* Bib. Orient., v. iv. p. 67.  t lb. p. 625.    F lb., p. 415, 416.  § lb. p. 414. II b., p. 932, 933.     

They are well known to have taken the Gospel across the Silk Road, into China through the regions of the old Partian Empire. In fact, the Church in the East – as opposed to the Church in the West i.e. Rome and Constantinople – flourished in a Golden Age all the while that the Church in the West was going into a dark age. See Philip Jenkins book The Lost History of Christianity; the Thousand-Year Golden Age of the Church in the Middle East, Africa and Asia.

That the descendants of the Ten Tribes became the church and took the gospel to other regions that also had the Ten Tribes is the inescapable conclusion of reading just these two quoted books.

In another blog I comment that Jewish researcher Dr. Avigdor Shachan, in his book In the Footsteps of the Lost Ten Tribes complain that the Apostle Thomas went to the Israelites scattered all along the coastline of India converting them to Christianity and that by 7th century Patriarch Nestoriani said there were 5,000 kilometres of Israelite Churches.

It is my strong assertion that that pattern of the Gospel going to the Ten Tribes and becoming Christians in large numbers starts with those in Persia in 1st century and continues right through to the Mizos in NE India in the last century.

It would behoove missionary organizations to understand this biblical pattern in the propagation of the gospel. Whist the gospel is not exclusive to the bloodline of Israel it certainly looks like it finds good soil in the descendants of the Ten Tribes.

N.B. The Nestorian Church is better known today as the Assyrian Church. Whilst the Nestorian Church bears name of Nestorius (386–450), Patriarch of Constantinople from 428–431, it in no way holds to the incorrect doctrines of Nestorianism.

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4 thoughts on “Earliest Christians from the Ten Tribes – Documented

  1. Nazranees (Nazarenes) of South-West India and Ancient Jewish/Hebrew Christianity

    The Mar Thoma (St. Thomas) Syrian (Syriac) Christians, also known as Nazranees, of south-west India (former Travancore-Cochin-Malabar, present day Kerala) have been known as an ancient community of Christians. They are the descendants of those who accepted the Gospel from Apostle Thomas during his missionary work in south-west India in the first century. Perhaps less well known and less documented are the possible Hebrew (Jewish/Israelite) roots of this ancient Christian community.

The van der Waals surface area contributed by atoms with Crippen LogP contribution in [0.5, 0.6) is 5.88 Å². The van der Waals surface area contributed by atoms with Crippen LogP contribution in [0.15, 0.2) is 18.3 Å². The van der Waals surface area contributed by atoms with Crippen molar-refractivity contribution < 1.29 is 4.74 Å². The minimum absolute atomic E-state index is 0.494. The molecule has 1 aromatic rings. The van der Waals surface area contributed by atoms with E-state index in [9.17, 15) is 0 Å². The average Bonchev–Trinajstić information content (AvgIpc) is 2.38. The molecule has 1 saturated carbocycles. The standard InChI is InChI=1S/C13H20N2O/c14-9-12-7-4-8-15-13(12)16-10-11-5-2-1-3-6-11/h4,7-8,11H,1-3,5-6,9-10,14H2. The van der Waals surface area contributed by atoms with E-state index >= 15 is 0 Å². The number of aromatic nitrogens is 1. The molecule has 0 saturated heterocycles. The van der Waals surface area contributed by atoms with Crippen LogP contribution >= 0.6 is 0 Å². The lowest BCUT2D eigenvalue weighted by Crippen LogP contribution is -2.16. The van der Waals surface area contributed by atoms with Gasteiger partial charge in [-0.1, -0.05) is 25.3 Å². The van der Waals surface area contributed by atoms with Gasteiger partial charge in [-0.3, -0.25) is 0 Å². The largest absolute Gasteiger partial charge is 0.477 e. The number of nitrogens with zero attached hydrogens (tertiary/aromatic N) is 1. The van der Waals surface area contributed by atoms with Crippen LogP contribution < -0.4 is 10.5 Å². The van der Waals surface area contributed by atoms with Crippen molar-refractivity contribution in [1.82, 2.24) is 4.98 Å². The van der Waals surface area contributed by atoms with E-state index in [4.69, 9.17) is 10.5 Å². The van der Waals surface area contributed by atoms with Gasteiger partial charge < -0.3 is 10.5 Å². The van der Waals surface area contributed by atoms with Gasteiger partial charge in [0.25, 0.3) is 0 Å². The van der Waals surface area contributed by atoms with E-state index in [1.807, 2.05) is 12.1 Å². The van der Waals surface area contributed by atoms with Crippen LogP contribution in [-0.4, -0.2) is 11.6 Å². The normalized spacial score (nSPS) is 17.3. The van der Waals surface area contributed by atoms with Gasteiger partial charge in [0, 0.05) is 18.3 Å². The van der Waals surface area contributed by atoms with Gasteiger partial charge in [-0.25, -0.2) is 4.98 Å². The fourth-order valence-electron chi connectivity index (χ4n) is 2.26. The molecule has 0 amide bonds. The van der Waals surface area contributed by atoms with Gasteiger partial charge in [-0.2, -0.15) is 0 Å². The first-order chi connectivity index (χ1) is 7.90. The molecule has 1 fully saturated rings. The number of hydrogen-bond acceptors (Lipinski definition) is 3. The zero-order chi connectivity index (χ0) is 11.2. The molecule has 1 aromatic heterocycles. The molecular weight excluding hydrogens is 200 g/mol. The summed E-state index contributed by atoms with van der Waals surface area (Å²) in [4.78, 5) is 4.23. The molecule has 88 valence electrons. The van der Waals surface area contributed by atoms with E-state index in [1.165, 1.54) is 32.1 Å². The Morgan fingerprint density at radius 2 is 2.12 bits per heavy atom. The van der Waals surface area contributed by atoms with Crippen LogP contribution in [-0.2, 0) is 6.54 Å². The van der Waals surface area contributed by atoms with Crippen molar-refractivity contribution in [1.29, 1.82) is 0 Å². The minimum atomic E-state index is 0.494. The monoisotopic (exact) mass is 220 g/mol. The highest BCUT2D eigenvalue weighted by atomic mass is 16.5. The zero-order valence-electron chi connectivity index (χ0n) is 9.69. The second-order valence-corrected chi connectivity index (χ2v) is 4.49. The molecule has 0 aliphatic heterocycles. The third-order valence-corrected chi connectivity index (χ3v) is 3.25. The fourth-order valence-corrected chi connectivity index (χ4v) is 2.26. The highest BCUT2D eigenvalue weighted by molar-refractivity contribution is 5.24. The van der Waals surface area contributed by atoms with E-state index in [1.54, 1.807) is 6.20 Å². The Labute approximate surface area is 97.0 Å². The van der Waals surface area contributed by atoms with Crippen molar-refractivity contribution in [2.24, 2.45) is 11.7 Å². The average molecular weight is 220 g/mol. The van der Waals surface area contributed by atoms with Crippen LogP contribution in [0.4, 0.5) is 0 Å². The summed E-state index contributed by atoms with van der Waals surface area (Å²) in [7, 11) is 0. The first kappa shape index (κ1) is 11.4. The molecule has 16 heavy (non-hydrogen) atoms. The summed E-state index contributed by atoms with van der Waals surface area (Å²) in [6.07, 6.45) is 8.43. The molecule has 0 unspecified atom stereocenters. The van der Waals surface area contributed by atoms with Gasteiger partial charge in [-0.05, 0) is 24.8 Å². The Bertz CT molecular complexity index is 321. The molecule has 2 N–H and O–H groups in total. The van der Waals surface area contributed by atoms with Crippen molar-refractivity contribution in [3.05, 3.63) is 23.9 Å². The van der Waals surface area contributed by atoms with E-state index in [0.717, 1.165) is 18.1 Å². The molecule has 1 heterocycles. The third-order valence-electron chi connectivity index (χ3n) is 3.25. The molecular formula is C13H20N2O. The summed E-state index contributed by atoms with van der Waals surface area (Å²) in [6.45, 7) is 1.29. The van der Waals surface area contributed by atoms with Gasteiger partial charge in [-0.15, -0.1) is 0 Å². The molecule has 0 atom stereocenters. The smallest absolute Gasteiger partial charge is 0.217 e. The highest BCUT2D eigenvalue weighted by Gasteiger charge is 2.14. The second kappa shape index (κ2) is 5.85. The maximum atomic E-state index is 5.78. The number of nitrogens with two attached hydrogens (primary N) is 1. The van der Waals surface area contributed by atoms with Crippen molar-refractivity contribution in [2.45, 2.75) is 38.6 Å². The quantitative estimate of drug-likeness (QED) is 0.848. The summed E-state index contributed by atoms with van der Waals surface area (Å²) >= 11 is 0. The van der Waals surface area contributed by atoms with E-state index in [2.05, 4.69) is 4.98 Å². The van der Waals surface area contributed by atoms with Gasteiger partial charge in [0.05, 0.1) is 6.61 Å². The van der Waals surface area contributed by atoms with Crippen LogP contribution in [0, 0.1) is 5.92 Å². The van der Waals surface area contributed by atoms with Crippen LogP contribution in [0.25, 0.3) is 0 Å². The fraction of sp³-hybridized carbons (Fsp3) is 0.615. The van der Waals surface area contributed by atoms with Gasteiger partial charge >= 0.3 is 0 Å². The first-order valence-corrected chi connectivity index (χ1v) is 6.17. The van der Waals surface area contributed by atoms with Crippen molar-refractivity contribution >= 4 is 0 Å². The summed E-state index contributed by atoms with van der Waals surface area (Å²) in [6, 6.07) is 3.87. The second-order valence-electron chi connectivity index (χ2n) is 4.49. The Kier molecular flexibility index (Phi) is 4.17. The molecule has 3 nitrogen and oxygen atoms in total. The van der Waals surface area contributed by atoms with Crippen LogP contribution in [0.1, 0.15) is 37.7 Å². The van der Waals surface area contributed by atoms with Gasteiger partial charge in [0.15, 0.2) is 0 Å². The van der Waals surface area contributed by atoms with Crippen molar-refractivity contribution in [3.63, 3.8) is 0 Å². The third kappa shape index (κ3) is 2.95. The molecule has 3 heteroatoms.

A primary indication of Hebrew roots are evident in the name by which this community has been (and is) known locally: Nazranees (or Nazarenes). Dr. Ray A. Pritz, in his thesis NAZARENE JEWISH CHRISTIANITY (The Magnes Press, The Hebrew University, Jerusalem, 1988) mentions that “Christian” was originally used by non-Christians to designate believers among the Gentiles while “Nazarenes” was already used in Palestine to describe Jewish adherents to the new Messianic sect.
    This name had been used to describe Christians of Hebrew origin in places far away from Palestine as well, as the findings of Dr. Asahel Grant show. Having been deputed by the American Board of Commissioners for Foreign Missions to learn about the Nestorians in Persia, Dr. Grant, a physician-missionary, reached Persia in 1835; he returned to the USA in 1840 and submitted a report of his findings which was published as THE NESTORIANS OR, THE LOST TRIBES (Harper & Brothers, New York, 1841). Dr. Grant mentions of the tradition of the Nazoreans (Nazarenes) among the Nestorians that they are the posterity of the Israelites of the ancient northern kingdom carried away into captivity and dispersed among the nations by Assyrian kings; their ancestors accepted the Gospel directly from the Apostles, including Thomas. This fact was attested by Jews living among or near them. The Nazorean Nestorians exhibited antipathy to the Jews while at the same time they also exhibited several traits and followed traditions similar to those of the Jews. Dr. Grant’s observations and conclusions, including the possible Hebrew/Israelite branches involved, are given in detail in his book. To show that the name Nazorean is not an incidental adoption but reflects a Hebrew heritage of the community known by the name, he also specifically mentions about the St. Thomas Christians of Travancore (Malankara) who also have the name Nazranees or Nazoreans, and points out that they too have traditions, rites, customs and evidence of a Hebrew origin. He has expressed the view that the St. Thomas Christians could have derived the name from Nestorian groups who were driven to seek refuge in India by the bloody persecutions of the 4th and 7th centuries, or they may be converts from some other branch of the Hebrew family. Further historic, social and scientific studies indicate that all these possibilities were involved in the case of the St. Thomas Nazranee Christian community of Malankara in S-W India.